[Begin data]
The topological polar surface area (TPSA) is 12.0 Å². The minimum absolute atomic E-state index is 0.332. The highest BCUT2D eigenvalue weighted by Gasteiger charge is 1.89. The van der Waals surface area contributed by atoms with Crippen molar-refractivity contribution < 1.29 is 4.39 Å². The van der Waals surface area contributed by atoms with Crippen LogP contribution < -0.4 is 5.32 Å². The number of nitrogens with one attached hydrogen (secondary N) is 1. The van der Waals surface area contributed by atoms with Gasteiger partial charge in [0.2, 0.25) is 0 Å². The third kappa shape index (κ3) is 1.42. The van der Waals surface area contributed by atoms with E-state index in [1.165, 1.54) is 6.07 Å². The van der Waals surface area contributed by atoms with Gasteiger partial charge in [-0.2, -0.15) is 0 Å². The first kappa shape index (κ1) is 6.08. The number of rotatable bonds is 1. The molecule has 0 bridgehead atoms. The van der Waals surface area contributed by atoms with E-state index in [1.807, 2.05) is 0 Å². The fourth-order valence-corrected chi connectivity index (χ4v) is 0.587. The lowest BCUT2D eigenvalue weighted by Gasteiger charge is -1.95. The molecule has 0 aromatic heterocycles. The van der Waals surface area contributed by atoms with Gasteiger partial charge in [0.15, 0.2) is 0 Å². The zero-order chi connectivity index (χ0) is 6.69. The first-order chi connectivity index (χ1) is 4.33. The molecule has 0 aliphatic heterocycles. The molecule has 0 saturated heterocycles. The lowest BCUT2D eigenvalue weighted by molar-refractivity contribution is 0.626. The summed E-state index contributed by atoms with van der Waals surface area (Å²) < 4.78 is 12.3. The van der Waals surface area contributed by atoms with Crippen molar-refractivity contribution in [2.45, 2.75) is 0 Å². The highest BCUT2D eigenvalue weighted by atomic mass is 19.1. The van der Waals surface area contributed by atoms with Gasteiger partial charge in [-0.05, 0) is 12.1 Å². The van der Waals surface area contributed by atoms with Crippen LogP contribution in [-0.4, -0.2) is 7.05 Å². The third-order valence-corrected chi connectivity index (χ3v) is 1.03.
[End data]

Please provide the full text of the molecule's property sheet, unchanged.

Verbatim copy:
The topological polar surface area (TPSA) is 12.0 Å². The minimum absolute atomic E-state index is 0.332. The highest BCUT2D eigenvalue weighted by Gasteiger charge is 1.89. The van der Waals surface area contributed by atoms with Crippen molar-refractivity contribution < 1.29 is 4.39 Å². The van der Waals surface area contributed by atoms with Crippen LogP contribution < -0.4 is 5.32 Å². The number of nitrogens with one attached hydrogen (secondary N) is 1. The van der Waals surface area contributed by atoms with Gasteiger partial charge in [0.2, 0.25) is 0 Å². The third kappa shape index (κ3) is 1.42. The van der Waals surface area contributed by atoms with E-state index in [1.165, 1.54) is 6.07 Å². The van der Waals surface area contributed by atoms with Gasteiger partial charge in [-0.2, -0.15) is 0 Å². The first kappa shape index (κ1) is 6.08. The number of rotatable bonds is 1. The molecule has 0 bridgehead atoms. The van der Waals surface area contributed by atoms with E-state index in [1.807, 2.05) is 0 Å². The fourth-order valence-corrected chi connectivity index (χ4v) is 0.587. The lowest BCUT2D eigenvalue weighted by Gasteiger charge is -1.95. The molecule has 0 aromatic heterocycles. The van der Waals surface area contributed by atoms with Gasteiger partial charge in [0.15, 0.2) is 0 Å². The zero-order chi connectivity index (χ0) is 6.69. The first-order chi connectivity index (χ1) is 4.33. The molecule has 0 aliphatic heterocycles. The molecule has 0 saturated heterocycles. The lowest BCUT2D eigenvalue weighted by molar-refractivity contribution is 0.626. The summed E-state index contributed by atoms with van der Waals surface area (Å²) < 4.78 is 12.3. The van der Waals surface area contributed by atoms with Crippen molar-refractivity contribution in [2.45, 2.75) is 0 Å². The highest BCUT2D eigenvalue weighted by atomic mass is 19.1. The van der Waals surface area contributed by atoms with Gasteiger partial charge in [-0.05, 0) is 12.1 Å². The van der Waals surface area contributed by atoms with Crippen LogP contribution in [-0.4, -0.2) is 7.05 Å². The third-order valence-corrected chi connectivity index (χ3v) is 1.03.